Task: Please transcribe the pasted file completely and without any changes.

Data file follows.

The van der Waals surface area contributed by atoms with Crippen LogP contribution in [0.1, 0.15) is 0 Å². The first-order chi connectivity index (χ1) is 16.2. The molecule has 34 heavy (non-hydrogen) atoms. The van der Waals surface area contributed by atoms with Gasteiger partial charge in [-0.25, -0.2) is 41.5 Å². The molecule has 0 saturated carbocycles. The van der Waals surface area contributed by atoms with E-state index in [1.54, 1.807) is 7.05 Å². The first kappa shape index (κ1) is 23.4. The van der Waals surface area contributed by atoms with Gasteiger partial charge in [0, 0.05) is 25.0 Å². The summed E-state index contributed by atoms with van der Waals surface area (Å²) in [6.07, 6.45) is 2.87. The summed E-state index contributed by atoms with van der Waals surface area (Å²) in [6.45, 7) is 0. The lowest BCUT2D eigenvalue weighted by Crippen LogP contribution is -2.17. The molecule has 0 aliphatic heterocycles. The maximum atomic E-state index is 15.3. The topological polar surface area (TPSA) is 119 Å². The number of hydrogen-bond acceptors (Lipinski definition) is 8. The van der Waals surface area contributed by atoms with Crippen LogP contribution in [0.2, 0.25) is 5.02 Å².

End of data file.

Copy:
The van der Waals surface area contributed by atoms with Crippen LogP contribution in [0.1, 0.15) is 0 Å². The first-order chi connectivity index (χ1) is 16.2. The molecule has 34 heavy (non-hydrogen) atoms. The van der Waals surface area contributed by atoms with Gasteiger partial charge in [-0.25, -0.2) is 41.5 Å². The molecule has 0 saturated carbocycles. The van der Waals surface area contributed by atoms with E-state index in [1.54, 1.807) is 7.05 Å². The first kappa shape index (κ1) is 23.4. The van der Waals surface area contributed by atoms with Gasteiger partial charge in [0, 0.05) is 25.0 Å². The summed E-state index contributed by atoms with van der Waals surface area (Å²) in [6.07, 6.45) is 2.87. The summed E-state index contributed by atoms with van der Waals surface area (Å²) in [6.45, 7) is 0. The lowest BCUT2D eigenvalue weighted by Crippen LogP contribution is -2.17. The molecule has 0 aliphatic heterocycles. The maximum atomic E-state index is 15.3. The topological polar surface area (TPSA) is 119 Å². The number of hydrogen-bond acceptors (Lipinski definition) is 8. The van der Waals surface area contributed by atoms with Crippen LogP contribution in [0.2, 0.25) is 5.02 Å².